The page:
(Note: this article is overlong. I make no excuses because I am quoting at length from important articles which are behind paywalls and thus not accessible to most readers.)
Yesterday presented us voters with another HoC spectacle. This time it was to debate and vote on the Corbyn motion of No Confidence. I watched it so you didn’t have to, and compared to the day before, when Ms May was so soundly trounced in the HoC on her WA Deal, it was horrible. From the non-stop accusations levelled at May’s Government one got the impression that “The People” were suffering in direst poverty, and that only Labour were able to rescue “The People” while Ms May and her lot kept everybody in chains and rags, eating grass. So what had this blatant electioneering got to do with Brexit?
This: according to Labour, the Government must ensure that there will be no “No Deal Brexit”. Given the support from the SNP and some Tory Remainers, and given the volume of noise in the Chamber, it seemed that a “No Deal Brexit” would be the worst thing to happen, ever, and that both sides of the House will do all they can to stop it.
Ms May, in her speech after the vote, invited ‘all sides’ to ‘come together’, offering talks with opposition Party leaders, starting that evening. Corbyn refused to participate unless she were to guarantee that a “No Deal Brexit” will be off the table. (See here and here). She then said she’d present a plan to the House this coming Monday. Well, we now have an inkling of what this Plan will entail: some sort of delay if not a whole rescinding of Article 50.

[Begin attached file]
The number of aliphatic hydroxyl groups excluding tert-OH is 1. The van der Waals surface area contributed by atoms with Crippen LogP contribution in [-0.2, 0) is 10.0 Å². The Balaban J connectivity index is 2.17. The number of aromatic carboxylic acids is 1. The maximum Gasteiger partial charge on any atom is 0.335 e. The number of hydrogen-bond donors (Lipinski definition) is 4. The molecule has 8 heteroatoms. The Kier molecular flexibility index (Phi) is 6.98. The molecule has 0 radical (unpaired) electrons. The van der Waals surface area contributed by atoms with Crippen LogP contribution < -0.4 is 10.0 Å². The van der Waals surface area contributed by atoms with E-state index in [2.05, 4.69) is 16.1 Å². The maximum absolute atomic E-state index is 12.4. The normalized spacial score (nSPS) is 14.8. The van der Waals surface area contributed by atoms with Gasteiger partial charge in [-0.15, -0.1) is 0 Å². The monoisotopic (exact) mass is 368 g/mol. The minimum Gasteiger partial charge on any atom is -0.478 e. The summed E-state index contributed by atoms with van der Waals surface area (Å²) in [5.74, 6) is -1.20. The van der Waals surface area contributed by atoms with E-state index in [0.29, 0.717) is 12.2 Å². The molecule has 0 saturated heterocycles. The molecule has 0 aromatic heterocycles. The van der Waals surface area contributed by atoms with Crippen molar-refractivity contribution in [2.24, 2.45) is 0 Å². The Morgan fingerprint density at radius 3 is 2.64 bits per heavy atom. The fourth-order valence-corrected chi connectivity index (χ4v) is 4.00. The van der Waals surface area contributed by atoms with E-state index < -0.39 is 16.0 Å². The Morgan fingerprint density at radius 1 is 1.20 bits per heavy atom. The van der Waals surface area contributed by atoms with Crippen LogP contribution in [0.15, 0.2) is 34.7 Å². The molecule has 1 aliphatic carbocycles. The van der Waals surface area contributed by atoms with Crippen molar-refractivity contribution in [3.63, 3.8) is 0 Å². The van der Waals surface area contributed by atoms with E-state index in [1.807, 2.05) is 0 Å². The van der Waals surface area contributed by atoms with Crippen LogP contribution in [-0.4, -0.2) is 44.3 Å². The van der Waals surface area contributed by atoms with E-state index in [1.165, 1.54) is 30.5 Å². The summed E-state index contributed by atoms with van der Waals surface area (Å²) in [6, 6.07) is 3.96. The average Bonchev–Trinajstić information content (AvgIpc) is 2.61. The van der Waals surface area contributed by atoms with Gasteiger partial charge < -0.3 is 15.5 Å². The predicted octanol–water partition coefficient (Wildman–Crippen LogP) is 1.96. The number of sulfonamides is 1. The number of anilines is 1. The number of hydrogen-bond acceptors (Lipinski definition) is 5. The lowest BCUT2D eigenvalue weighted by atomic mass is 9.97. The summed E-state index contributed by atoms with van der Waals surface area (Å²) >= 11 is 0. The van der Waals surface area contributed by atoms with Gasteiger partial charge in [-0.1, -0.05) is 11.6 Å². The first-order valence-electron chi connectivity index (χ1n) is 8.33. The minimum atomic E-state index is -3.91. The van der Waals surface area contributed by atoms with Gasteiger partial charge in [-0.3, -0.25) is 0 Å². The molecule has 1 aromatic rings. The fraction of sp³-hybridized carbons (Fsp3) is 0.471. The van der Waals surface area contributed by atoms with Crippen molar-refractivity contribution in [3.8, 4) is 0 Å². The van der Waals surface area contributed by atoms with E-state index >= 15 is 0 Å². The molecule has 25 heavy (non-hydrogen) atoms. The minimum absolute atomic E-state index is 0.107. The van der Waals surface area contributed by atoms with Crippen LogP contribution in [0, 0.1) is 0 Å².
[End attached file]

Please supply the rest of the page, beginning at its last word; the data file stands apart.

Ms May has made many reassuring noises about ‘delivering Brexit’ for “The People” (see e.g. here) but as always: don’t listen to the speeches, watch what she does. If ‘nothing is ruled out’, let’s see what is ruled in: the blatant disregard for our vote to Leave by the crafty attempt to destroy the WTO deal, i.e. “No Deal” Brexit, even though this is what Parliament voted for when consenting to the triggering of Article 50.
Here’s how they, under the guidance of Philip Hammond, Chancellor of the Exchequer, are going to do it. Hammond prepared the ground by having a conference call with “Leaders of Industry” on Tuesday evening, after ”That Vote”. (See here and here). The DT – who has the leaked transcript of that call – reports: